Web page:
Designated: 2005
17,082 acres (6,912 hectares)
Top Varieties:
Cabernet Sauvignon, Merlot, Chardonnay, Riesling, Syrah
Average Annual Precipitation: 9 inches

The Horse Heaven Hills AVA is home to over one quarter of Washington’s planted acreage. The area is among Washington’s warmer growing regions, making it an ideal place for Cabernet Sauvignon which makes up a large percentage of plantings. Many vineyards in the Horse Heaven Hills are planted on south-facing slopes, providing for extended sun exposure.

Map of Washington with the Horse Heaven Hills AVA in red, surrounded by the rest of the AVAs in muted greens and oranges.

Like many of Washington’s growing regions, the Horse Heaven Hills is located on an anticline of the Yakima fold belt, a series of wrinkles in the earth that create slopes ideal for grape growing. The area has an arid and semi-arid, continental climate. As with almost all areas of eastern Washington, irrigation is therefore required to grow wine grapes. 

Pressure differentials cause significant winds in the Horse Heaven Hills. These winds reduce canopy size and toughen grape skins, as well as protect against mold and rot. The nearby Columbia River also has a moderating effect on temperatures, reducing the risk of early and late season frosts, which can be a problem in nearby areas.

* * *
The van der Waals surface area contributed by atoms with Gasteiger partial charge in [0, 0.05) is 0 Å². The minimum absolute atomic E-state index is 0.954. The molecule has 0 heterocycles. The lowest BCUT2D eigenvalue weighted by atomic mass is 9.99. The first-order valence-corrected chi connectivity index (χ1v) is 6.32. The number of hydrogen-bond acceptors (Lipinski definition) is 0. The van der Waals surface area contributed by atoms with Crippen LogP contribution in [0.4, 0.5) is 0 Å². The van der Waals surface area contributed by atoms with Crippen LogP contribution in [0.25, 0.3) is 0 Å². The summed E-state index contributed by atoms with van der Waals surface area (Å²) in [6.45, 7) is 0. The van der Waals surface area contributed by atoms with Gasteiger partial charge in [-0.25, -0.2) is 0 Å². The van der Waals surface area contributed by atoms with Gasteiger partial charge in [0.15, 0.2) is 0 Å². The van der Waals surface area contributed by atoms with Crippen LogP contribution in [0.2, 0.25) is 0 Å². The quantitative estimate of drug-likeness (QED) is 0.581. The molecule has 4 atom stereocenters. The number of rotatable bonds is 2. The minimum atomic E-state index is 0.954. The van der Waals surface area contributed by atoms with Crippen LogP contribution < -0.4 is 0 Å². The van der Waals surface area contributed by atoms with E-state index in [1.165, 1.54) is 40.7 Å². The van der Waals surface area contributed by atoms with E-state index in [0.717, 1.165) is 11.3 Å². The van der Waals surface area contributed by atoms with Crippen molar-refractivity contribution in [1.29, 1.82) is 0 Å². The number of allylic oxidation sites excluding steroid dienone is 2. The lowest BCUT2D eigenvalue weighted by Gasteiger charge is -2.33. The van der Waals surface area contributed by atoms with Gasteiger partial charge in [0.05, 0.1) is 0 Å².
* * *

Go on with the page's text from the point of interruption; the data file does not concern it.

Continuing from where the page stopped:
There are three main soil types in the area—wind-blown sand and loess, Missoula Flood sediment, and hill slope rubble from the Columbia River basalt bedrock. Each of these provides well-drained soils suitable for vinifera.

The Horse Heaven Hills had its first vinifera plantings in 1972 at what is now Champoux Vineyard, and vineyard designated bottles—particularly Cabernet Sauvignon—from this site are some of Washington’s most coveted and expensive wines. The appellation is wholly contained within the Columbia Valley. 

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